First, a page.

Stumble upon a little piece of paradise that overlooks Harrison Lake, at this one-of-a-kind spot just a few minutes away from the village. The a-frame cottage features a wrap-around deck, a BBQ for entertaining and your very own cedar barrel sauna. The pet-friendly accommodation is tucked away amongst the trees but offers amazing views of the lake and surrounding mountains.
With lots of windows, it gets a lot of natural light and is an inviting space to enjoy a romantic getaway or to hang out with a group of close friends. The cottage has you covered as far as your entertainment needs go, with a variety of board games and some vintage video games for the NES Classic Edition. It’s within walking distance to beach access, but you’ll probably be just as content sipping your morning coffee on the patio while taking in all your surroundings.
Become a minimalist on your staycation (even if it’s just for a day or two) with an unforgettable tiny house experience on the Sunshine Coast. This adorable micro cabin is located on a private property in the tiny town of Robert’s Creek. What it lacks in size, it definitely makes up for in personality. The 125-square-foot space is for those who want to explore the great outdoors on the island and then come ‘home’ to a cozy hideaway to play cards or other games the cabin has to offer.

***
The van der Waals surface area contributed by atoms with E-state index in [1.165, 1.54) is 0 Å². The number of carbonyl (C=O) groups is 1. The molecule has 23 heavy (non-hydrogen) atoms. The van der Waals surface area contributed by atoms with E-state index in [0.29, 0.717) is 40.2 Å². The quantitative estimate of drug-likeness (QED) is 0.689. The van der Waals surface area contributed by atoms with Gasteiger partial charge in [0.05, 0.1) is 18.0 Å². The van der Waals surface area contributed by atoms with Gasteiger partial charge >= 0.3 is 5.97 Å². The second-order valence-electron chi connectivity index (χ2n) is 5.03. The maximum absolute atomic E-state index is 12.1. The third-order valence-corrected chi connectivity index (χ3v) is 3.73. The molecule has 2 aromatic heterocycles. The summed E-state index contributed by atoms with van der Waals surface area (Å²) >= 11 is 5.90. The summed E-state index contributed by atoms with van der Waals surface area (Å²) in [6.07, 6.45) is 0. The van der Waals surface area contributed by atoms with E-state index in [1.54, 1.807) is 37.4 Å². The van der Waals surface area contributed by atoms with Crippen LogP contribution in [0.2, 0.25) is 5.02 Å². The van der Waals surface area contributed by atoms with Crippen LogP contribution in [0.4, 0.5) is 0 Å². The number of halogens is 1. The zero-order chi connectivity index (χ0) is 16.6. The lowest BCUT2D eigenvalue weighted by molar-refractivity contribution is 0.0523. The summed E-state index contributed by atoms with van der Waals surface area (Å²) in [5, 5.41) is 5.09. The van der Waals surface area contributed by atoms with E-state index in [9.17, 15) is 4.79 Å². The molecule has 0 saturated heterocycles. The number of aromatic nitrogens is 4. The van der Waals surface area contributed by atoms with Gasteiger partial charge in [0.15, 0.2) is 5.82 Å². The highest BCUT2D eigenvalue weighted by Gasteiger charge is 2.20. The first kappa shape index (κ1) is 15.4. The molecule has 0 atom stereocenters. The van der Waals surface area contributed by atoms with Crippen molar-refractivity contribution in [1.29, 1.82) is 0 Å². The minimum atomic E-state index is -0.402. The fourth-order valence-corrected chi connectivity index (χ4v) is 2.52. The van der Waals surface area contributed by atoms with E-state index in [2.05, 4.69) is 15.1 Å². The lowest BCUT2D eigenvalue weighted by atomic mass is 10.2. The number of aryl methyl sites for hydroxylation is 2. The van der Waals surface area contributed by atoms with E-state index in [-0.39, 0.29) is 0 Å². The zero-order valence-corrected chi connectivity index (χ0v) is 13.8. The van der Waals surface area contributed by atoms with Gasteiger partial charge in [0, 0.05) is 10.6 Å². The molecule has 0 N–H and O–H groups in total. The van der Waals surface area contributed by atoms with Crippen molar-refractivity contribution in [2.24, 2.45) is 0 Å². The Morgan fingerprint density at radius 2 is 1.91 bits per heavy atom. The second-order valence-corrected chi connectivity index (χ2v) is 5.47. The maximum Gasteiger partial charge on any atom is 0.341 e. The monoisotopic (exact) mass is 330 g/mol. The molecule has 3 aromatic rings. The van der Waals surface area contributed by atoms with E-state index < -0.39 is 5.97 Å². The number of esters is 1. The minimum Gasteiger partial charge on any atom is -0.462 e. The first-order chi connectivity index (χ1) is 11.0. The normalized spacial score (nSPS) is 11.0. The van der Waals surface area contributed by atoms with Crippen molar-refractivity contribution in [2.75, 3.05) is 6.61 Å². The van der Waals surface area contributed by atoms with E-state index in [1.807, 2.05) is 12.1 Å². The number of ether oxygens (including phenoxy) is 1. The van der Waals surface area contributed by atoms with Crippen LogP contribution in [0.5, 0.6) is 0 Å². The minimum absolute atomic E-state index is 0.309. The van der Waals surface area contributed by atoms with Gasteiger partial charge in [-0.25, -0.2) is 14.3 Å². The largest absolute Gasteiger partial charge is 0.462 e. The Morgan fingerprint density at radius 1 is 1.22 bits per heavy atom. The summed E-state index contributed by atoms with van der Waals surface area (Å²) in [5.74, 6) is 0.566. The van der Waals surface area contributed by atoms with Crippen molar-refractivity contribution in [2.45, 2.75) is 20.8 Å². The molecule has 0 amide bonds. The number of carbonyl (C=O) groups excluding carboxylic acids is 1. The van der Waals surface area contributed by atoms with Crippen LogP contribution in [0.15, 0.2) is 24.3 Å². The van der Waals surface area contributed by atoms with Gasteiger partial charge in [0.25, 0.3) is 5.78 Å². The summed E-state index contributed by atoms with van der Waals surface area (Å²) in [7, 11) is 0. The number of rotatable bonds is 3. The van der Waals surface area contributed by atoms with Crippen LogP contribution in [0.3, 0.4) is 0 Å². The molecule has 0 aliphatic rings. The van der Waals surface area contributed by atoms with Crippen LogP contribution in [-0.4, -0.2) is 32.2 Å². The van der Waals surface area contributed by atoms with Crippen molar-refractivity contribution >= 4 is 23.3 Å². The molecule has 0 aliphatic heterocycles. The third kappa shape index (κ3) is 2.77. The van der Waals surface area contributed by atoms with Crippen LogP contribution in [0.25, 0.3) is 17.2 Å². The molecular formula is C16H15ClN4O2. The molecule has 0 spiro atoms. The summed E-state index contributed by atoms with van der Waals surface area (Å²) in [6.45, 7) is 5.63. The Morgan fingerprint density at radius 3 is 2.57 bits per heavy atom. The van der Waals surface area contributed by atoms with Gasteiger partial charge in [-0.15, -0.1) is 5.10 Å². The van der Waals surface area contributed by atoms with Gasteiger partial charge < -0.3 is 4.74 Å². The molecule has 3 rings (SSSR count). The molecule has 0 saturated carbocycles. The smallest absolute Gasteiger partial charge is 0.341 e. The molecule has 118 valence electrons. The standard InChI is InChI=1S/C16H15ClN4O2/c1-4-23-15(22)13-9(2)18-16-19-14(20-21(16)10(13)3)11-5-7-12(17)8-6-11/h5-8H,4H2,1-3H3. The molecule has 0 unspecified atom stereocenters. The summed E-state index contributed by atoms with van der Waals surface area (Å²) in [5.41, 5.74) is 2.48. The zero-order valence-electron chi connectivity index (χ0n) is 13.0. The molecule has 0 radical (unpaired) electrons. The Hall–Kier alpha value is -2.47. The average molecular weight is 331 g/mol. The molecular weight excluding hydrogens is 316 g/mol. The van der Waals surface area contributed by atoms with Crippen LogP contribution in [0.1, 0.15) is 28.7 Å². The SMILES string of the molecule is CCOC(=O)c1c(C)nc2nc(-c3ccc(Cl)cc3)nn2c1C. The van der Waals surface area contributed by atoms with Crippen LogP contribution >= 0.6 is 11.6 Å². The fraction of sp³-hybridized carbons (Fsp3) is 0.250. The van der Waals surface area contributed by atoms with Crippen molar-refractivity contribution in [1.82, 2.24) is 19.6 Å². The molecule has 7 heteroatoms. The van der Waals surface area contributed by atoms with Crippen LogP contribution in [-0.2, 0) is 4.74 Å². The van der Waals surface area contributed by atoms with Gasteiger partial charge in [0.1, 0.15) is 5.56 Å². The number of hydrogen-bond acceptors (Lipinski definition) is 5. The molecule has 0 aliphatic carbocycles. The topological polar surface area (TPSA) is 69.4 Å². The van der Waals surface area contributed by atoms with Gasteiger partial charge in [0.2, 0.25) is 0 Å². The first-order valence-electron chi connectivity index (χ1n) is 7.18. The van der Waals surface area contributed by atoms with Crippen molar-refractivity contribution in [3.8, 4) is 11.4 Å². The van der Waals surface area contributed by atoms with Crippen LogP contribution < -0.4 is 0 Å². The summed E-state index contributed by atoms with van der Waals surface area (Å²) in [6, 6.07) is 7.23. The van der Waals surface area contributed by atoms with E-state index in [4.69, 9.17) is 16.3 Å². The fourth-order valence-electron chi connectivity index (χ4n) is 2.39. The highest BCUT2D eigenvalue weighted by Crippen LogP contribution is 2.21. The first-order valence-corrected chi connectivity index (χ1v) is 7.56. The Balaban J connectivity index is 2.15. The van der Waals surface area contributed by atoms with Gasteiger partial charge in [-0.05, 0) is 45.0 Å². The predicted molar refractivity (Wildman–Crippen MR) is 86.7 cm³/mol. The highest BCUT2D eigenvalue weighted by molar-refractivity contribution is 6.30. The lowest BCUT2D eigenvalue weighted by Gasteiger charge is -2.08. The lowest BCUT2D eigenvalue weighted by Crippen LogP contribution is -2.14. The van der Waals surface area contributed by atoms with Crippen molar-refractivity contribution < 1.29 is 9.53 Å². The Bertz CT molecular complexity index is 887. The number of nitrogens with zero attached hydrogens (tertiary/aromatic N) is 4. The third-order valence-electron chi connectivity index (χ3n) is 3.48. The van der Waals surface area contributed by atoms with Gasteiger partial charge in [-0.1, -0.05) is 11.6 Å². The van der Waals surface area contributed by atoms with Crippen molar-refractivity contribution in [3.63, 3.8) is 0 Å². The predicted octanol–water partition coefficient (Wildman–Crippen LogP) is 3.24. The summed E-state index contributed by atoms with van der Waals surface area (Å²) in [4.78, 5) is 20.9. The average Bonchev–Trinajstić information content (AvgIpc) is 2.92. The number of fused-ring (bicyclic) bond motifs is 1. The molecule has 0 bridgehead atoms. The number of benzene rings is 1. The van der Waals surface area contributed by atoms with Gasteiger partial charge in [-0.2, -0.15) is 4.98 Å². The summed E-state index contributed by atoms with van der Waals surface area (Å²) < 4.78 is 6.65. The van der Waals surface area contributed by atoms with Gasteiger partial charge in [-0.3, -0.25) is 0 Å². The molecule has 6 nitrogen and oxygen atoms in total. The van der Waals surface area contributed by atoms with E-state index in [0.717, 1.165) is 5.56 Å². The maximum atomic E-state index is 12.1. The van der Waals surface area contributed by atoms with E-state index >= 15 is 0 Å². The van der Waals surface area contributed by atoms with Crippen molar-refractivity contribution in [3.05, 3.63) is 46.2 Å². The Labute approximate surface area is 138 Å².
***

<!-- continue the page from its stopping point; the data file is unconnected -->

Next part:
There’s a ladder leading up to two lofts, one with a bed and the other intended to practice yoga. The Wi-Fi connection here is pretty weak but with good company, or even a good book, you’re all set to disconnect from the outside world. Robert’s Creek is just past Gibsons and it’s close to Sechelt and Halfmoon Bay, with lots of trails and parks nearby to go exploring. For the art lovers, the Sunshine Coast has lots of unique shops and galleries to find inspiration at.
One of the province’s most magical getaways is just a short ferry ride away, on the quaint Mayne Island. This cob house is on a farm, where sheep and other critters roam around freely. You can even pick apples from the nearby orchard to feed to the sheep, right outside your front door. Cob is a natural building material made from subsoil, water and sometimes lime. This material makes the building fireproof and earthquake-proof, while also giving it a whole lot of character and a more whimsical look.
Often referred to as hobbit houses, these unique accommodations are highly-sought after worldwide. But not a lot of people know there’s one right here in BC. The interior is just as charming as the outside, and it just might be the definition of cozy—with a reading nook by the window, a wood-burning fireplace and string lights hanging throughout.